Nothing’s better for powering smartphones or a Tesla Model 3 than using a lithium-ion battery. As introduced in the year 1991, this lithium-ion battery is the primary rechargeable source of devices and electric or vehicle power. Although the world has 3 million electric vehicles with lithium-ion batteries, something better is on track.

A science and engineering professor of the University of Maryland, Yifei Mo, said, “Lithium is pretty much hitting a wall right now. If you want to increase energy density, you have to go to a completely different paradigm.” It means that the more the energy density, the cheaper and lighter batteries that will last longer.

This year, plenty of start-ups have made massive improvements in current lithium-ion technology, which will soon be introduced to the commercial market.

According to Sila Nanotechnologies CEO, Gene Berdichevsky, it took almost eight years and iterations of 35,000 material syntheses to become commercially ready.

Some battery start-ups, including Sila, received the primary funding to innovate the battery technology. A few years back, Siemens global and other California-based business built the first commercial line of silicone-anode batteries. These companies also took Series D financing worth $70 million from few investors.


ROI is Coming

It took ten years of research before the recent lithium-ion battery emerged its variations. Today, start-ups are geared up to roll out new tech over the next couple of years.

Berdichevsky stated, “The material required for one car is the equivalent of 10,000 smartphones or 100,000 smart-watches. We’ll be in consumer devices to start. Over the next five years, we’ll scale up with automotive partners.” The recent auto partner of Sila is BMW.

Due to the limited materials and energy density of the lithium-ion batteries, battery technology tries improving the energy efficiency and safety of the cells wherein overheating won’t cause fire and damage.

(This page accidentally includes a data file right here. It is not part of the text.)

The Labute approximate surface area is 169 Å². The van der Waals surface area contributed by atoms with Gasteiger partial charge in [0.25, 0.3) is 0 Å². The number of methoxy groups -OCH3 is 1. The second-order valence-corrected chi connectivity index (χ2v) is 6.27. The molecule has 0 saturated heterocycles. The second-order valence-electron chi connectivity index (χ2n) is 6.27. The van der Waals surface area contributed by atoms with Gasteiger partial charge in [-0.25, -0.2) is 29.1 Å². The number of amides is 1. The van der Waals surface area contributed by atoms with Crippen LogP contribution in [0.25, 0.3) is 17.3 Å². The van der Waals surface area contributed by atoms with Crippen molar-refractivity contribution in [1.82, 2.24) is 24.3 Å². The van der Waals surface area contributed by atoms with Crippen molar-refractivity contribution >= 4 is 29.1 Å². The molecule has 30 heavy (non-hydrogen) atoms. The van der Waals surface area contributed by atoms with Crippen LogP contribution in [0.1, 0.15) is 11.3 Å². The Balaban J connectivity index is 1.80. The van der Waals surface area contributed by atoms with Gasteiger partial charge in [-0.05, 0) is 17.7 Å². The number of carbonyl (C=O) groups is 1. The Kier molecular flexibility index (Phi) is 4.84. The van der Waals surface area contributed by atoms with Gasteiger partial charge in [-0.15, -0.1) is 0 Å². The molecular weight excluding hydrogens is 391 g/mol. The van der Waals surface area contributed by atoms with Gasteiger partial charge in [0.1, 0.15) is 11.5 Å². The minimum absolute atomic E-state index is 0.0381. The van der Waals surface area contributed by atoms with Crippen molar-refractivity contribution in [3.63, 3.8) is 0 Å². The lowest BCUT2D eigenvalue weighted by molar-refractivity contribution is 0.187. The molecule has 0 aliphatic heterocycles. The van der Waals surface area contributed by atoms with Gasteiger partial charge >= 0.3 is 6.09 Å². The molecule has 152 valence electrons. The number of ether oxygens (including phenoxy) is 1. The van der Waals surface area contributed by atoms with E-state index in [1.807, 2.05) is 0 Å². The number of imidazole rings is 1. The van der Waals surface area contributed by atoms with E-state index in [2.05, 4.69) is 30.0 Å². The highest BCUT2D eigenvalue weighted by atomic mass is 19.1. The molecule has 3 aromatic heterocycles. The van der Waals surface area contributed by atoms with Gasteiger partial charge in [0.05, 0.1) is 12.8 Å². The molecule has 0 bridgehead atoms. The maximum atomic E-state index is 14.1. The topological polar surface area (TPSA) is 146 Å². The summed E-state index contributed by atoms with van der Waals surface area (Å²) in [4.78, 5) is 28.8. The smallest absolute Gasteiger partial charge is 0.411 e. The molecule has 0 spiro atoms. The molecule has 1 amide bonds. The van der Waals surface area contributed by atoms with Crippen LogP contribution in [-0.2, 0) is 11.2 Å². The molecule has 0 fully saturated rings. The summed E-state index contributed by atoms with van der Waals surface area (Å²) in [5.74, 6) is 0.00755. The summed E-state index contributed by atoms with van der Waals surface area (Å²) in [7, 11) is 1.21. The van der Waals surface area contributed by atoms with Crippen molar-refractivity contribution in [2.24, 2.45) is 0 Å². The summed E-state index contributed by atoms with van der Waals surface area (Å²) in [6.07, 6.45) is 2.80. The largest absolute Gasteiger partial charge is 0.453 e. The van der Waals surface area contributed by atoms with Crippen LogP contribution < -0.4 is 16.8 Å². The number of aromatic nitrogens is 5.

Remember the trending explosions of Samsung Galaxy Note 7 phones? The chemicals used for anode and cathode are a type of metal oxide and graphite which intensely heats up. It may cause a breakdown on the solid separator leaving exposure on the extremely flammable electrolyte.


Next Generation of Battery Technology

A solid-state of new battery technology replaces graphite anode, a liquid electrolyte, and a solid piece separator to a flame retardant polymer, glass or ceramic. According to the company executives of Solid Power, they’re developing 50 percent of energy density on leads.

The timeline of solid-state technology will be determined through the set-up of modern battery factories. It handles the lithium-ion batteries with the liquid electrolytes and switching of solid materials is a matter of factory floor replacement processes.

Few start-ups work on perfecting and innovating the solid-state battery, while Sila Nanotechnologies took advantage of the manufacturing process of lithium-ion batteries to bring into the market. Instead of developing solid-state batteries, Sila used materials absorbing lithium ions that are faster than graphite anode.

There’s less than a percent of charge rate on a most lithium-ion battery with graphite anode. Some developing start-ups testified that the charge-rate of batteries on a new cell with silicon anode is a better differentiator that enables the future of electric vehicles.

However, the silicon-anode batteries have a drawback. This material swells meaning the battery deteriorates on every charge. Rango and Berdichevsky clarified that their companies solved this problem.

The development of the start-ups might take a long time due to the difficulty of pushing battery technology. Since electric vehicles are one of the primary implications of better batteries, new developers of lithium-ion batteries might find in smaller terms.